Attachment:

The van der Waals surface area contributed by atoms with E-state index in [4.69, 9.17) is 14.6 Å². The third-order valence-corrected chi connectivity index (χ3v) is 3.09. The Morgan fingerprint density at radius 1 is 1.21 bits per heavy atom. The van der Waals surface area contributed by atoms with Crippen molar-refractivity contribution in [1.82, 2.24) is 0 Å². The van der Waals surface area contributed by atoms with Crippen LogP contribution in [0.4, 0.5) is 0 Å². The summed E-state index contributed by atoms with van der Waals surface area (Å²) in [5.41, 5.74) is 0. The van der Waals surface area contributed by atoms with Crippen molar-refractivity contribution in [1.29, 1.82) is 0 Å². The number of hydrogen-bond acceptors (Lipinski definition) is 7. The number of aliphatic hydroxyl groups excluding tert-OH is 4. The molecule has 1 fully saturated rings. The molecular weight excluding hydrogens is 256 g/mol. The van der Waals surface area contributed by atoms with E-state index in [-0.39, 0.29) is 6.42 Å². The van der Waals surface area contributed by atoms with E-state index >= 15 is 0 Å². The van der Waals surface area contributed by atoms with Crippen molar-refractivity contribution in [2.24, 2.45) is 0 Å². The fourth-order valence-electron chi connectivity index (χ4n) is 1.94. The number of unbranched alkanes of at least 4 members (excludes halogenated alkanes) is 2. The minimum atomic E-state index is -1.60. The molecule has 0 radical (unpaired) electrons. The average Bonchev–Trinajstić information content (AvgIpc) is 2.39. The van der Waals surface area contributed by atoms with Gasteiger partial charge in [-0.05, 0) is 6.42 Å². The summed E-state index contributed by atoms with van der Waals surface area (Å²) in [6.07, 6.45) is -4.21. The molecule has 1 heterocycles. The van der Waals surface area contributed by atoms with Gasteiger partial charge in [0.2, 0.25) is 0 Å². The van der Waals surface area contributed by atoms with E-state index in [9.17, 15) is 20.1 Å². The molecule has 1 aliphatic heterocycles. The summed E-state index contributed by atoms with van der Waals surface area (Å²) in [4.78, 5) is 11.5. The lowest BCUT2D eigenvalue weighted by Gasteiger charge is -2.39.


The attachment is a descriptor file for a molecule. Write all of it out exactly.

The van der Waals surface area contributed by atoms with E-state index in [4.69, 9.17) is 14.6 Å². The third-order valence-corrected chi connectivity index (χ3v) is 3.09. The Morgan fingerprint density at radius 1 is 1.21 bits per heavy atom. The van der Waals surface area contributed by atoms with Crippen molar-refractivity contribution in [1.82, 2.24) is 0 Å². The van der Waals surface area contributed by atoms with Crippen LogP contribution in [0.4, 0.5) is 0 Å². The summed E-state index contributed by atoms with van der Waals surface area (Å²) in [5.41, 5.74) is 0. The van der Waals surface area contributed by atoms with Crippen molar-refractivity contribution in [1.29, 1.82) is 0 Å². The number of hydrogen-bond acceptors (Lipinski definition) is 7. The number of aliphatic hydroxyl groups excluding tert-OH is 4. The molecule has 1 fully saturated rings. The molecular weight excluding hydrogens is 256 g/mol. The van der Waals surface area contributed by atoms with E-state index in [-0.39, 0.29) is 6.42 Å². The van der Waals surface area contributed by atoms with E-state index >= 15 is 0 Å². The van der Waals surface area contributed by atoms with Crippen molar-refractivity contribution in [2.24, 2.45) is 0 Å². The fourth-order valence-electron chi connectivity index (χ4n) is 1.94. The number of unbranched alkanes of at least 4 members (excludes halogenated alkanes) is 2. The minimum atomic E-state index is -1.60. The molecule has 0 radical (unpaired) electrons. The average Bonchev–Trinajstić information content (AvgIpc) is 2.39. The van der Waals surface area contributed by atoms with Gasteiger partial charge in [-0.05, 0) is 6.42 Å². The summed E-state index contributed by atoms with van der Waals surface area (Å²) in [6.07, 6.45) is -4.21. The molecule has 1 heterocycles. The van der Waals surface area contributed by atoms with Gasteiger partial charge in [0.2, 0.25) is 0 Å². The van der Waals surface area contributed by atoms with E-state index in [9.17, 15) is 20.1 Å². The molecule has 1 aliphatic heterocycles. The summed E-state index contributed by atoms with van der Waals surface area (Å²) in [4.78, 5) is 11.5. The lowest BCUT2D eigenvalue weighted by Gasteiger charge is -2.39.